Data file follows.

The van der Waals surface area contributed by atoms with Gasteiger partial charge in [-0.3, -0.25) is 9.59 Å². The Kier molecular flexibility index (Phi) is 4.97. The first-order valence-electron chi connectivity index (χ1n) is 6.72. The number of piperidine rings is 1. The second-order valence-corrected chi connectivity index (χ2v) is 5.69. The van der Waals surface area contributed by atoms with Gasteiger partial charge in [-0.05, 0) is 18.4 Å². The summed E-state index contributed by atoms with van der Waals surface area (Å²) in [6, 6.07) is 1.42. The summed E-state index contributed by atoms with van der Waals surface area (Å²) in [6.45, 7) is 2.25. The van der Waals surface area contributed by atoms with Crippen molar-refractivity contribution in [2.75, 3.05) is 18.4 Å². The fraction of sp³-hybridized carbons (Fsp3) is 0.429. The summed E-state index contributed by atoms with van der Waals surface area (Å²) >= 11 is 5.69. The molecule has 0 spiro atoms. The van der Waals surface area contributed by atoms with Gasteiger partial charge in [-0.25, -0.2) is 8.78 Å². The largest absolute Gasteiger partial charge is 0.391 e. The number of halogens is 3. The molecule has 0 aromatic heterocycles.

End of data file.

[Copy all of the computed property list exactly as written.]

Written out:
The van der Waals surface area contributed by atoms with Gasteiger partial charge in [-0.3, -0.25) is 9.59 Å². The Kier molecular flexibility index (Phi) is 4.97. The first-order valence-electron chi connectivity index (χ1n) is 6.72. The number of piperidine rings is 1. The second-order valence-corrected chi connectivity index (χ2v) is 5.69. The van der Waals surface area contributed by atoms with Gasteiger partial charge in [-0.05, 0) is 18.4 Å². The summed E-state index contributed by atoms with van der Waals surface area (Å²) in [6, 6.07) is 1.42. The summed E-state index contributed by atoms with van der Waals surface area (Å²) in [6.45, 7) is 2.25. The van der Waals surface area contributed by atoms with Crippen molar-refractivity contribution in [2.75, 3.05) is 18.4 Å². The fraction of sp³-hybridized carbons (Fsp3) is 0.429. The summed E-state index contributed by atoms with van der Waals surface area (Å²) >= 11 is 5.69. The molecule has 0 spiro atoms. The van der Waals surface area contributed by atoms with Gasteiger partial charge in [-0.25, -0.2) is 8.78 Å². The largest absolute Gasteiger partial charge is 0.391 e. The number of halogens is 3. The molecule has 0 aromatic heterocycles.